In Which We Talk About System Failures (Complete with Examples)

There’s something my partner likes to say whenever people get pedantic about how things ought to be working. He’s quite a history buff, so he’s drawing on a lot of modern history when he nods sardonically and says, “Ah, yes, the system never fails. We can only fail the system.” This is fairly funny when it’s directed at people shouting on the internet, but not so funny when it’s directed at me.

Isn’t it funny how that works?

You probably know how I am about systems. Systems help you automate, automation helps you put your attention where it will do the most good, and ideally, this helps you do a lot of things very efficiently and well.

And naturally, it’s inevitable that the system breaks down at times. Like any complex machinery, sometimes it hits something that it can’t handle.

I got knocked off the wagon all the way back in January. More than six months ago.

It was bound to happen, really. I’d had a streak of like 9 months were things went very well indeed, and I felt like I was hitting my stride. Time to gear up, right?

Yeah, well, the Universe had other plans.

First there was a major repair bill that wiped out our savings. Then there was a series of health crises and deaths in the family. Then, one of the businesses that was supposed to be a sideline doubled in March. And then doubled again in June. My long-term plans for Change Catalyst required a website overhaul in preparation for proper marketing initiatives, so I went to ground in February and hardly anyone has seen me since.

Like any smart business owner, I triaged the money-making activities; my clients, and my sideline businesses. And every time that things would slack off, I would try to return to my old template; weekly blog posts, really useful emails a couple times a month, all tied into the master plan set forth in my 6 Month Plan.

And every time I did, it ground to a halt like I’d popped the clutch.

And no wonder, of course. I was in too high a gear.

My previous template was built on nine months of momentum, at least 20 hours a week of available time to write, and a certain amount of stability in my schedule.

In my current situation, after handling the paid work, I have perhaps 5-10 hours a week to work on higher level stuff for my business, like blog posts, like marketing, like outreach, like automation.

I’m telling you this not as a tale of woe, but because this is an issue that many of you will encounter as well.

Shit will happen, and you will have to adapt to the situation that is, not try to make the situation fit the plan you made.

  • You might get divorced
  • You might have children, or a second child that’s way more of a handful than the first. Or your kid might start having problems in school and you spend a lot of time helping her or on the phone with the teacher. There’s a lot of potential for chaos in families.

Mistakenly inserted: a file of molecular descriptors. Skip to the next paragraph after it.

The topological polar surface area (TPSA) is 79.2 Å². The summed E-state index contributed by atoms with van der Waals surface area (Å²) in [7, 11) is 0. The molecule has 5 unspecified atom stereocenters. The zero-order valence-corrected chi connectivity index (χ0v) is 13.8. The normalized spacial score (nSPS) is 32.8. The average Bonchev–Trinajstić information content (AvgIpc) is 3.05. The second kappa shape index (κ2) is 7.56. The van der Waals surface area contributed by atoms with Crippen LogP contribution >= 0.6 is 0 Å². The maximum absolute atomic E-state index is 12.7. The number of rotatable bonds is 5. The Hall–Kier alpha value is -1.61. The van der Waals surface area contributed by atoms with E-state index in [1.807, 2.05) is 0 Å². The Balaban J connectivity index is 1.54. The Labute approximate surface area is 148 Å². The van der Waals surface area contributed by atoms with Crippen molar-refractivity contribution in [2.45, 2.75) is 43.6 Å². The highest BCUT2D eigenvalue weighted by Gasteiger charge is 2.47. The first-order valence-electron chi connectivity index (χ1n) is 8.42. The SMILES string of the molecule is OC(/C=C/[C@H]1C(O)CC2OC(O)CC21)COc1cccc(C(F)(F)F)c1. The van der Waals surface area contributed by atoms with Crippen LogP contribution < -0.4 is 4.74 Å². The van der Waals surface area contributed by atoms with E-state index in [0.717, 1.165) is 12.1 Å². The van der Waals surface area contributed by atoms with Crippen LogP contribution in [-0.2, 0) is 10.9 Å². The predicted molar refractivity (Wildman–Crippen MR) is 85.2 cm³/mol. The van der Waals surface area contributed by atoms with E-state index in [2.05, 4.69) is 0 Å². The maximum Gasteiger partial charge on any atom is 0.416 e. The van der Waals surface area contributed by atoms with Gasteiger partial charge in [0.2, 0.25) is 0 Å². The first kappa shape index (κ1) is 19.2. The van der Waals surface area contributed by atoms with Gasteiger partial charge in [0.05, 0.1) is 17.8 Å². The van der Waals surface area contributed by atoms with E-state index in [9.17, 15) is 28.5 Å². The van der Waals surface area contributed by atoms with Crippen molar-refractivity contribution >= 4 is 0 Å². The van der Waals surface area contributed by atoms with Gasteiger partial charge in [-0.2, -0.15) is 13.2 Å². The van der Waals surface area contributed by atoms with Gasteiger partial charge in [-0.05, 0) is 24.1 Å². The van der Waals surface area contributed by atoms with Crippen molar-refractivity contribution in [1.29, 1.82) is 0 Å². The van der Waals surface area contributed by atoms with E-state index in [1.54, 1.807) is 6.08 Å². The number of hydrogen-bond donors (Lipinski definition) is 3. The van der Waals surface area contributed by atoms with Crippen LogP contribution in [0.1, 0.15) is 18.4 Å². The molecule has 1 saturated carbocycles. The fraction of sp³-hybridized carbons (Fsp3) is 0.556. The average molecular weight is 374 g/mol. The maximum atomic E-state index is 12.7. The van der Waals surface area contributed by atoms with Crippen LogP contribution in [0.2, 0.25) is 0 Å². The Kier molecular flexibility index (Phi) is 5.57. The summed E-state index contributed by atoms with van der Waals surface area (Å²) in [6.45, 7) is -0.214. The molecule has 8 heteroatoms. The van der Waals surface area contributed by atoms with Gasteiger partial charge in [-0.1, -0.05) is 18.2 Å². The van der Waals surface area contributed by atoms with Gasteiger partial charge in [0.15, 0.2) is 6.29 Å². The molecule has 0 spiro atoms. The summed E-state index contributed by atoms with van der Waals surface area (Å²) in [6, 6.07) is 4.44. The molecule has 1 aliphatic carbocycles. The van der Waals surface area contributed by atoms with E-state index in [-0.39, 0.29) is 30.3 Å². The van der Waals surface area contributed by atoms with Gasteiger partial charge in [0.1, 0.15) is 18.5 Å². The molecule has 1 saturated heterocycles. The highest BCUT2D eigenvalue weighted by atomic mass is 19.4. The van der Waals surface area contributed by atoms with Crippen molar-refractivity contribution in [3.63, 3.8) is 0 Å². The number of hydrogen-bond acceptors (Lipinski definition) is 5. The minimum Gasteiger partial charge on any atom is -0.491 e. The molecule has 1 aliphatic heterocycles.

• You might get a nice mention in someone’s book and your client list will triple.
  • You might get sick or become caretaker for someone else
  • You might undertake a partnering opportunity that blows up into more than you anticipate.
  • Your house might get flattened in a tornado
  • You might just burn out (yes, I said it. We burn out.)

A client of mine consciously scaled back her business after her last marketing push in preparation for a big move. She still feels guilty about it, like she’s failing her business. But what she’s actually doing is honoring the circumstances. She’s dealing with what is, and not what she’d like to be happening. Mental bandwidth is a real thing, and you have to honor it.

That’s why I push the “Be regular and orderly in your life so that you can be wild and original in your work,” thing. Because there’s only so much chaos and uncertainty you can effectively cope.

I’m still figuring out how I can run the public-facing side of Change Catalyst on five hours a week. It won’t be easy, but it does have to be done, because you can’t run a business indefinitely without marketing. But some of that time will also have to be invested in figuring out how to hand off responsibilities in my so-called sidelines. To continue my transmission metaphor, it looks like I’m going to have to drop it in low and let it lug for a while. It’s not a long-term solution, but it’s the situation I’m facing right now.

How Did We Get Into This Mess?

When my partner says sarcastically,  “The system cannot fail; we can only fail the system,” he’s speaking to our tendency to take the plan we made, or the ideal we have in our head, as the right way to do things. Which means that any deviation from the right thing is wrong or bad. That we are failing.

But that’s not true. I mean, the plan doesn’t even exist, not in the real world. It’s just a hypothetical, and moreover, it posits a reality that is clearly not occurring. So the plan doesn’t exist, and the reality on which it’s based doesn’t exist SO HOW CAN IT BE TELLING YOU WHAT YOU SHOULD BE DOING?

To use me as an example again, my 5 hours-a-week thing might not work. In fact, it’s patently unsustainable. I’m aware of this. I know I’ll have a window of only a few months at best to rejigger my situation so it is sustainable before I start to risk a nasty case of burnout. It’s not clear what the best way to that is yet, but the situation will end, one way or another. If I get burnt out and can no longer do the work, my sideline will just go under and I’ll recover and go back to the original plan of marketing Change Catalyst the way the plan was in January 2013. It’ll hurt a little bit economically, and I’ll lose some momentum with CC, but life is long, and after a while it will just be a blip in my memory. Remember what a clusterfuck 2013 was? Almost as bad as 2006!

But if I do manage to rejigger things, I’ll have a really solid, mostly passive income stream– I mean, look at how it grew without any intervention from me. If I can harness it properly, and scale it effectively, I’ll be good. This is the heart of entrepreneurship.

But there’s no playbook for this. I can’t automate yet, every thing is too new and messy. I can’t fail the system. There is no system.

There’s just me, trying to take my circumstances and play them to my best advantage.